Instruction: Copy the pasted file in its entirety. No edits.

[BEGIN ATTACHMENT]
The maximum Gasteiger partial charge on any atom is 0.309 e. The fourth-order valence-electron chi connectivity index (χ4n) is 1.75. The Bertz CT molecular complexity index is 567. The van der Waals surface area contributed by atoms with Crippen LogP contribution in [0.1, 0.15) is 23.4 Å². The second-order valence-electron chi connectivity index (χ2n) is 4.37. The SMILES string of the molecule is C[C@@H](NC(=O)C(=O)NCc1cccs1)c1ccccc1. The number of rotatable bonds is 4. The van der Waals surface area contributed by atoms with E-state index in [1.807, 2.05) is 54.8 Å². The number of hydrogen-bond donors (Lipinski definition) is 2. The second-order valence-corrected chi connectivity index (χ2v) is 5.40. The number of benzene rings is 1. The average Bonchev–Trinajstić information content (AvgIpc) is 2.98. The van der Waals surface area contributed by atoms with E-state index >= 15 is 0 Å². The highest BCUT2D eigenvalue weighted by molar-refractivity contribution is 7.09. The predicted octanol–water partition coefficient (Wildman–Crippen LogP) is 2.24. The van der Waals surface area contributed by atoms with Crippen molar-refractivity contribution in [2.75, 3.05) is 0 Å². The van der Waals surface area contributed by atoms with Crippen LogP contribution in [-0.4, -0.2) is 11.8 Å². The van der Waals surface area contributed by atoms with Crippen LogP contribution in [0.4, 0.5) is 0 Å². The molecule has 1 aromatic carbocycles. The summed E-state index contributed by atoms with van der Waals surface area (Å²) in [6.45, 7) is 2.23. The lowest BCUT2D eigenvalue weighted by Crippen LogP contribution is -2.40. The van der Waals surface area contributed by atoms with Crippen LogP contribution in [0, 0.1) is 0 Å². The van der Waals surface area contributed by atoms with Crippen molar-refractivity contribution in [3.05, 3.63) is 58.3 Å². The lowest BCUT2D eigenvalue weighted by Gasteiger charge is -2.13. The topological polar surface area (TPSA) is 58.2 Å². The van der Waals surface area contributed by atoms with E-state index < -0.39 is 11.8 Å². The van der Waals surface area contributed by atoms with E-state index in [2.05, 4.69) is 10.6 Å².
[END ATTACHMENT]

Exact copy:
The maximum Gasteiger partial charge on any atom is 0.309 e. The fourth-order valence-electron chi connectivity index (χ4n) is 1.75. The Bertz CT molecular complexity index is 567. The van der Waals surface area contributed by atoms with Crippen LogP contribution in [0.1, 0.15) is 23.4 Å². The second-order valence-electron chi connectivity index (χ2n) is 4.37. The SMILES string of the molecule is C[C@@H](NC(=O)C(=O)NCc1cccs1)c1ccccc1. The number of rotatable bonds is 4. The van der Waals surface area contributed by atoms with E-state index in [1.807, 2.05) is 54.8 Å². The number of hydrogen-bond donors (Lipinski definition) is 2. The second-order valence-corrected chi connectivity index (χ2v) is 5.40. The number of benzene rings is 1. The average Bonchev–Trinajstić information content (AvgIpc) is 2.98. The van der Waals surface area contributed by atoms with E-state index >= 15 is 0 Å². The highest BCUT2D eigenvalue weighted by molar-refractivity contribution is 7.09. The predicted octanol–water partition coefficient (Wildman–Crippen LogP) is 2.24. The van der Waals surface area contributed by atoms with Crippen molar-refractivity contribution in [2.75, 3.05) is 0 Å². The van der Waals surface area contributed by atoms with Crippen LogP contribution in [-0.4, -0.2) is 11.8 Å². The van der Waals surface area contributed by atoms with Crippen LogP contribution in [0.4, 0.5) is 0 Å². The molecule has 1 aromatic carbocycles. The summed E-state index contributed by atoms with van der Waals surface area (Å²) in [6.45, 7) is 2.23. The lowest BCUT2D eigenvalue weighted by Crippen LogP contribution is -2.40. The van der Waals surface area contributed by atoms with Crippen LogP contribution in [0, 0.1) is 0 Å². The van der Waals surface area contributed by atoms with Crippen molar-refractivity contribution in [3.05, 3.63) is 58.3 Å². The lowest BCUT2D eigenvalue weighted by Gasteiger charge is -2.13. The topological polar surface area (TPSA) is 58.2 Å². The van der Waals surface area contributed by atoms with E-state index < -0.39 is 11.8 Å². The van der Waals surface area contributed by atoms with E-state index in [2.05, 4.69) is 10.6 Å².